OLYMPUS DIGITAL CAMERAIt may seem an odd comparison, but the death of the boy, Martin, in Coppard’s story, The Poor Man, reminded me of the scene in Blood Meridian, by Cormac McCarthy, where the renegades, having taken over a taverna, throw a loaded pistol to the timid barman, exhorting him to ‘shoot the nigger’!

The scenes are different in every particular, save the one that prompts the recollection: that sense of the awful surprise leading on to catastrophe. As in McCarthy, Coppard pulls his devastating nemesis seemingly out of the air, seemingly without warning or deserving, without hint of its coming. Yet the hints are there throughout the story.

The death of the boy is only the latest, and also the greatest, of the misfortunes that have already struck Dan Pavey, and at their core lies the fact that he is ‘a poor man’, ‘the poor man’ of the title; and once again, as in ‘Weep Not My Wanton’ Coppard uses the distinction between the definite and indefinite articles to make a general comment from a particular instance, or rather, to show a particular instance of the generality.

This story proceeds by steps, each one of which becomes the context for the next. ‘The Poor Man’ is a harsh story told gently. Uncommon today, is the free use of authorial comment. Coppard knows what he thinks, of his characters and their situations, and like Dickens three quarters of a century before, is content to engage us in a one-sided conversation, in which his opinions are made clear. This is not a modern, certainly not a post-modern approach. The author has no problem with being seen at our elbow, pointing out to us what is worth noting in the story, as he tells it.

‘The poor man’ of the title must live, and suffer and die, as the poor man of the story will do. That, Coppard is telling us, is the nature of England. He tells this story over and again in various guises. ‘The Old Venerable’ is another example. The details are different, but the broad brush strokes of the narrative are similar. ‘Felix Tincler’, who is only a child, suffers a similarly remorseless fate in the story named after him. There is a strand of stoicism and acceptance which runs through Coppard, residing not so much in the characters as in the narrator himself. They struggle against their fates, but he records them unflinchingly.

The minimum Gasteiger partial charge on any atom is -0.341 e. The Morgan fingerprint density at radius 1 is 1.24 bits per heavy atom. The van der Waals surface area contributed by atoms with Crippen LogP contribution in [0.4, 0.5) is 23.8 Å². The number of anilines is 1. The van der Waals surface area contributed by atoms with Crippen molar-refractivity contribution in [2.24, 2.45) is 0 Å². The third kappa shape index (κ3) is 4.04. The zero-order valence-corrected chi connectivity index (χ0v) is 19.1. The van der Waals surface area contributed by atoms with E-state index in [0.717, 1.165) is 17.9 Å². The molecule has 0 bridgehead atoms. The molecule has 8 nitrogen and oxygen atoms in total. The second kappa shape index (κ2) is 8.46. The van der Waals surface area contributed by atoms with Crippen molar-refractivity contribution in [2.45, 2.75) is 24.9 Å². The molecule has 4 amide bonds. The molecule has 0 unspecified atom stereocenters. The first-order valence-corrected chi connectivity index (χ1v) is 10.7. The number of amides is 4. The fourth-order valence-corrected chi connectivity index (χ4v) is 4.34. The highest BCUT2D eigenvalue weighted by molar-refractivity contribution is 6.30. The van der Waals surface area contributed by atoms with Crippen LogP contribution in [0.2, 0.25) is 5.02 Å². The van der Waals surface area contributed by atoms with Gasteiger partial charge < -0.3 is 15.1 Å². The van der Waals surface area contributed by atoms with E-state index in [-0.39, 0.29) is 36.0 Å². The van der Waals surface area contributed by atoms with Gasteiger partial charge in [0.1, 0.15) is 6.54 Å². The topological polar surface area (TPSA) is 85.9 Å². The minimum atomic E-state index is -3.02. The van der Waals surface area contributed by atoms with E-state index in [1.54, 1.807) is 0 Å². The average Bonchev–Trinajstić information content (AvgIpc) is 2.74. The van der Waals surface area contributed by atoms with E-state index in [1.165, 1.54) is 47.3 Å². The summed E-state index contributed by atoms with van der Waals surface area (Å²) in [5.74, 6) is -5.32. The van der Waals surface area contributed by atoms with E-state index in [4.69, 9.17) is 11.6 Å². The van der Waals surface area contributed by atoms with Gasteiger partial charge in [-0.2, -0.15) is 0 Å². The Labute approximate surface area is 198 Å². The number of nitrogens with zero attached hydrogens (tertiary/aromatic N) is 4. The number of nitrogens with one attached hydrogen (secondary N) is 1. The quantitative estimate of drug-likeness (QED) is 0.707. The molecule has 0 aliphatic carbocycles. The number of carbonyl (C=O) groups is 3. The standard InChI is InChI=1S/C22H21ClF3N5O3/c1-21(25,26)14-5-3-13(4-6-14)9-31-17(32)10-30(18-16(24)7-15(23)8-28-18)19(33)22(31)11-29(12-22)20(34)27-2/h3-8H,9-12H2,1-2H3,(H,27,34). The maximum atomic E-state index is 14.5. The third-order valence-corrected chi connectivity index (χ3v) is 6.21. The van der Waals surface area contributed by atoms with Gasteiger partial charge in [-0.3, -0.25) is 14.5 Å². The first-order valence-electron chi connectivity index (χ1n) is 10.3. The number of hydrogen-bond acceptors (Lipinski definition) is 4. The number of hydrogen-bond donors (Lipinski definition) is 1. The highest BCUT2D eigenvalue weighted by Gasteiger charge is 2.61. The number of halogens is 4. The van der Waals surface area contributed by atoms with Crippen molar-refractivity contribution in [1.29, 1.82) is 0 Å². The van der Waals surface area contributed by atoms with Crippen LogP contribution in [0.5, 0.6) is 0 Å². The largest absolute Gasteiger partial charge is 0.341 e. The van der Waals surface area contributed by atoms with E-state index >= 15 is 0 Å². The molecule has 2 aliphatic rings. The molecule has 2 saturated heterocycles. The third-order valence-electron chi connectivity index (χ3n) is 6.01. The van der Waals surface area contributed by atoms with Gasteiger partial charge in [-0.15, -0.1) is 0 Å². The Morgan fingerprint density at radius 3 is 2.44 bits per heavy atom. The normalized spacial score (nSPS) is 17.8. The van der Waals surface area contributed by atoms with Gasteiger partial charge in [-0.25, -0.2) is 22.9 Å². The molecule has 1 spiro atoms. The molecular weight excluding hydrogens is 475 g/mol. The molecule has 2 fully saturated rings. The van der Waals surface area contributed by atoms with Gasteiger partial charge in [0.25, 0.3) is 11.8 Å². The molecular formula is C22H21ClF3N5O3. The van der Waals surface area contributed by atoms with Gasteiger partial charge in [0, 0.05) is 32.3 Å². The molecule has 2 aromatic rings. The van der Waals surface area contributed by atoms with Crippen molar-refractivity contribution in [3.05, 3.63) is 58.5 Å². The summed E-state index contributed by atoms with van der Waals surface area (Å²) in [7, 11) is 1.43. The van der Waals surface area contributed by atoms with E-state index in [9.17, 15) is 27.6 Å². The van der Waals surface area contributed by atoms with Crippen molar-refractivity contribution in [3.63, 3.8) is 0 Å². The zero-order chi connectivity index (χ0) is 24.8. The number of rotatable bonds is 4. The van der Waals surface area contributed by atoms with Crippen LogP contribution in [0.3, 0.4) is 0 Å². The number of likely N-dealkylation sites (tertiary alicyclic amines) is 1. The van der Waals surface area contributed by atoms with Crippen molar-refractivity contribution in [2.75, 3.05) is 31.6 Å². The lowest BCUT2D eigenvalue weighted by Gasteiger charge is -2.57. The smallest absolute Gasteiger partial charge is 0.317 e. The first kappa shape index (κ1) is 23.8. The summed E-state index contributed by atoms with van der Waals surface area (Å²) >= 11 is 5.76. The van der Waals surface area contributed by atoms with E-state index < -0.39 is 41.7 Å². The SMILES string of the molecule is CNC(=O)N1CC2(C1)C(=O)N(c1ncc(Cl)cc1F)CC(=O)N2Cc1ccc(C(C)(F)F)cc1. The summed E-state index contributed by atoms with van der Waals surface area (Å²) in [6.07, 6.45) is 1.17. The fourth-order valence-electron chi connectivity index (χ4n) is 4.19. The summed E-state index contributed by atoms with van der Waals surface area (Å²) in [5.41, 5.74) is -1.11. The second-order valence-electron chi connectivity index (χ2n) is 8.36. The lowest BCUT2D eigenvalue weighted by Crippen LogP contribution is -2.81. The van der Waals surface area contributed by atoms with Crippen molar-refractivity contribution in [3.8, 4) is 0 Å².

Sometimes he lets us off, as it were, without a death! The Higgler, though on the verge of penury, his cart horse having died, his trade all but dried up, at the end of his story, is yet left with the hope of better times to come. Johnny Flynn’s mother, though never rescued from poverty, at least has the eponymous Cherry Tree to admire at the end of hers. In ‘The Elixir of Youth’ the narrator is given an Irish voice, and tells a tale that is pure fairy story – but it is still the same tale: that poverty will not be escaped, even when a magic potion is found.

The title ‘The Poor Man’ also carries an ambiguity. There is poverty at the heart of the story, but it is not poverty alone, nor perhaps even especially, that the title references. He may be a ‘poor man’ also in that he elicits our compassion. This quality of the title, that it may reflect our reaction to the man is also present in ‘The Old Venerable’. In this story the veneration is most certainly not provided by the young gamekeeper, who murders the eponymous hero’s dog, and thus precipitates his murder of the orphaned pups. The parallel between these two stories, in terms of their harshness and brutal pragmatisms, is quite noticeable. The economic, and hierarchical necessities of life are visited on many Coppard characters, and without remission in most cases. The Higgler, who says of himself throughout his story ‘I’m done and damned’, gets off lightly, when his horse dies, and he ends up pushing a handcart to certain penury, but only by virtue of his chance to become the ‘working bailiff’ of Mary Sadgrove.


There is a thread that runs throughout Coppard of what I’m tempted to call fatalism, an acceptance of the fates we must accept because of who we are, of what we are. With The Poor Man, and The Old Venerable, it is the state of rural England that sets the obvious parameters, but behind that is the way people choose to behave, and these are choices, which though allowed by the state of the nation, are not enforced by it. The vicar, in the poor man, did not have to pursue Dan Pavey, any more than the gamekeeper had to drive out the Old Venerable, any more than Dan had to take on the responsibility of the illegitimate child. The world, Coppard seems to say, over and again, is the way it is, because we make it so.

Weep Not My Wanton is in Adam And Eve And Pinch Me (1921)

The Cherry Tree, Elixir of Youth, & Felix Tincler  are in Clorinda Walks in Heaven (1922).

The Poor Man is in The Black Dog (1923)

The Old Venerable is in The Field of Mustard  (1926)